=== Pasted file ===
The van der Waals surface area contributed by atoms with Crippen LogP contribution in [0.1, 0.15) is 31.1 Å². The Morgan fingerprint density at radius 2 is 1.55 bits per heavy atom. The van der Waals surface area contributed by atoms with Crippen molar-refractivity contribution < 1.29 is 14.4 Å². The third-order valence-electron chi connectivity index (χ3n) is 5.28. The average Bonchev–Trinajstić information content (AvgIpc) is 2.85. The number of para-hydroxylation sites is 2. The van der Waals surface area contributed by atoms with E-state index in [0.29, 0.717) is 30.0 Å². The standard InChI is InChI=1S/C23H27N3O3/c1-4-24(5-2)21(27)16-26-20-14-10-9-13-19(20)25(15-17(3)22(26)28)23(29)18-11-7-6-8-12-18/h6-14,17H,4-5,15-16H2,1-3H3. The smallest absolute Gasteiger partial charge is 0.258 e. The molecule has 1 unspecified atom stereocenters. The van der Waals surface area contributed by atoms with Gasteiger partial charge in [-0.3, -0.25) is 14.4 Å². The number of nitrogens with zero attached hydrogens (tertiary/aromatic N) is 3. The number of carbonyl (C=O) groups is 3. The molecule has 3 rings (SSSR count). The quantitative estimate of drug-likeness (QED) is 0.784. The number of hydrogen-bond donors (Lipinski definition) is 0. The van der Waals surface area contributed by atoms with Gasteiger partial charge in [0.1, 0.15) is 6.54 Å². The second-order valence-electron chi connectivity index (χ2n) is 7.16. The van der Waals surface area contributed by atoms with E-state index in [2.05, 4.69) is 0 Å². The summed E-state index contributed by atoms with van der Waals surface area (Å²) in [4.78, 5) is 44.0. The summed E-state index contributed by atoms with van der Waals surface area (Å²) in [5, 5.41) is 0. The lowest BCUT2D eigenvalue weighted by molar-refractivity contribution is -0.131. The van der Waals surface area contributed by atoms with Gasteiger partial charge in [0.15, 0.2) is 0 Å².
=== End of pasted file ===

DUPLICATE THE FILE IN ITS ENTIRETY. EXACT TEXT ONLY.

The van der Waals surface area contributed by atoms with Crippen LogP contribution in [0.1, 0.15) is 31.1 Å². The Morgan fingerprint density at radius 2 is 1.55 bits per heavy atom. The van der Waals surface area contributed by atoms with Crippen molar-refractivity contribution < 1.29 is 14.4 Å². The third-order valence-electron chi connectivity index (χ3n) is 5.28. The average Bonchev–Trinajstić information content (AvgIpc) is 2.85. The number of para-hydroxylation sites is 2. The van der Waals surface area contributed by atoms with E-state index in [0.29, 0.717) is 30.0 Å². The standard InChI is InChI=1S/C23H27N3O3/c1-4-24(5-2)21(27)16-26-20-14-10-9-13-19(20)25(15-17(3)22(26)28)23(29)18-11-7-6-8-12-18/h6-14,17H,4-5,15-16H2,1-3H3. The smallest absolute Gasteiger partial charge is 0.258 e. The molecule has 1 unspecified atom stereocenters. The van der Waals surface area contributed by atoms with Gasteiger partial charge in [-0.3, -0.25) is 14.4 Å². The number of nitrogens with zero attached hydrogens (tertiary/aromatic N) is 3. The number of carbonyl (C=O) groups is 3. The molecule has 3 rings (SSSR count). The quantitative estimate of drug-likeness (QED) is 0.784. The number of hydrogen-bond donors (Lipinski definition) is 0. The van der Waals surface area contributed by atoms with Gasteiger partial charge in [0.1, 0.15) is 6.54 Å². The second-order valence-electron chi connectivity index (χ2n) is 7.16. The van der Waals surface area contributed by atoms with E-state index in [2.05, 4.69) is 0 Å². The summed E-state index contributed by atoms with van der Waals surface area (Å²) in [4.78, 5) is 44.0. The summed E-state index contributed by atoms with van der Waals surface area (Å²) in [5, 5.41) is 0. The lowest BCUT2D eigenvalue weighted by molar-refractivity contribution is -0.131. The van der Waals surface area contributed by atoms with Gasteiger partial charge in [0.15, 0.2) is 0 Å².